COVID vaccine mandates are working — for now
Coronavirus vaccine mandates imposed by employers seem to be working so far, suggesting that most vaccine holdouts would rather get the shot than lose their job.
Why it matters: Every vaccine helps in our fight against the coronavirus, although the U.S. still has a long way to go. And high vaccine uptake is by far the preferred outcome for employers, as many — particularly in the health care sector — don't have the staffing to sustain mass layoffs.
Driving the news: States with vaccine mandates for health care workers that have taken effect, like California and New York, have seen a large uptick in vaccinations.
- These, of course, are blue states and have higher vaccination rates to begin with. But some health systems in red states, like Texas, have seen similar results when their mandates took effect.
- High-profile mandates outside of the health care sector have also been successful. For instance, United Airlines achieved nearly 100% vaccination among its employees, and Tyson Foods announced that more than 90% of its workers are now vaccinated.
- The Biden administration announced that it will require all employers with 100 or more employees to ensure their workers are vaccinated or tested weekly, but this hasn't yet been implemented.
Yes, but: Hospitals and long-term care facilities are already stretched so thin that it won't take a mass exodus for them to feel the effects of layoffs.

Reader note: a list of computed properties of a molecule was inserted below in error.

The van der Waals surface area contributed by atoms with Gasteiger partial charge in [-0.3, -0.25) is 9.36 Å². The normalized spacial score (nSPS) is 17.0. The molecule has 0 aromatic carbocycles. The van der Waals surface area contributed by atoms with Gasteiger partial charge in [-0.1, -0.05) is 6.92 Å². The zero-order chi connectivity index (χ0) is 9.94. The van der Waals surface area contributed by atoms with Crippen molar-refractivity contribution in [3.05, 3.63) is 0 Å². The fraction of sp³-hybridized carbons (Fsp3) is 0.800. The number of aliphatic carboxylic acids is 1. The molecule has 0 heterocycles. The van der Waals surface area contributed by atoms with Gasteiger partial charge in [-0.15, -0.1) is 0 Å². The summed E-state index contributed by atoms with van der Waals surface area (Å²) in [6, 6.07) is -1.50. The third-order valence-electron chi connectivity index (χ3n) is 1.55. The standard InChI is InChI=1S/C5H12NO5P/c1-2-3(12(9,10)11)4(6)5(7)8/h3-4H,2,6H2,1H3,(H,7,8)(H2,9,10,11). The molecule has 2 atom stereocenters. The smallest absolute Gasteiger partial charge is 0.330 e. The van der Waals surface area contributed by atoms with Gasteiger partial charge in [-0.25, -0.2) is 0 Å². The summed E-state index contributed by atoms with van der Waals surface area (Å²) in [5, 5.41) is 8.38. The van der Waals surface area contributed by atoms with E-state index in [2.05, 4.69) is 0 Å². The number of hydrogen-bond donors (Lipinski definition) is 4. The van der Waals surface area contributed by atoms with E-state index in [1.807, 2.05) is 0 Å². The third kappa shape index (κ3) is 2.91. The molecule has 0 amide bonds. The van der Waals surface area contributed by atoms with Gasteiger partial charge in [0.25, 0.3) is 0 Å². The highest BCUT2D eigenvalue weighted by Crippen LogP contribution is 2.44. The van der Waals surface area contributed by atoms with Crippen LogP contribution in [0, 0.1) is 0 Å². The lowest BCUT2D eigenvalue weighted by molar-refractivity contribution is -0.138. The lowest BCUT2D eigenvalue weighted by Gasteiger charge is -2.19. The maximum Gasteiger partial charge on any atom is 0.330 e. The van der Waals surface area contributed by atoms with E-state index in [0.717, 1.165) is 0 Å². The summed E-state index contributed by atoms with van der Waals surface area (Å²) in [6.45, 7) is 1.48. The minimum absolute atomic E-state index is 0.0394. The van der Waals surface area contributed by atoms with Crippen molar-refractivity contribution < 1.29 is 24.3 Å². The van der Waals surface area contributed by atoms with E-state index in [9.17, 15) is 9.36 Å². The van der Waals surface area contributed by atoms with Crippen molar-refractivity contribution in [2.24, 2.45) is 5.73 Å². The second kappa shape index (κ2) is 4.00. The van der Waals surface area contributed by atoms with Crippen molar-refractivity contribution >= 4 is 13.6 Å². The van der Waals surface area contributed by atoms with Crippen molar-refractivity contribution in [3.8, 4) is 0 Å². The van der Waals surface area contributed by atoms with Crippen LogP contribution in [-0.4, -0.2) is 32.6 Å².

- In New York, Gov. Kathy Hochul signed an executive order last week to help provide relief to health systems struggling with staff shortages.
- The Biden administration announced nursing home workers will soon be required to be vaccinated, which could be a much tougher lift. Only about two-thirds of nursing home staff are vaccinated, according to the most recent federal data.
What we're watching: Children, once eligible for shots, could help spike the U.S. vaccination rate.
- But if employer mandates are controversial, even within the health care sector, one can only imagine what mandates for children will look like.
- California became the first state to embark on this experiment last week, when Gov. Gavin Newsom (D) announced that all eligible students will be required to receive a COVID-19 vaccine once it has been given final approval from the FDA.
What they're saying: "As we get down to the harder core unvaccinated who are more resistant, what we are seeing is that reality is a more powerful tool to change behavior than information and messaging," said Drew Altman, president and CEO of KFF.
- "It is a slow process of chipping away at the unvaccinated at this point," he added.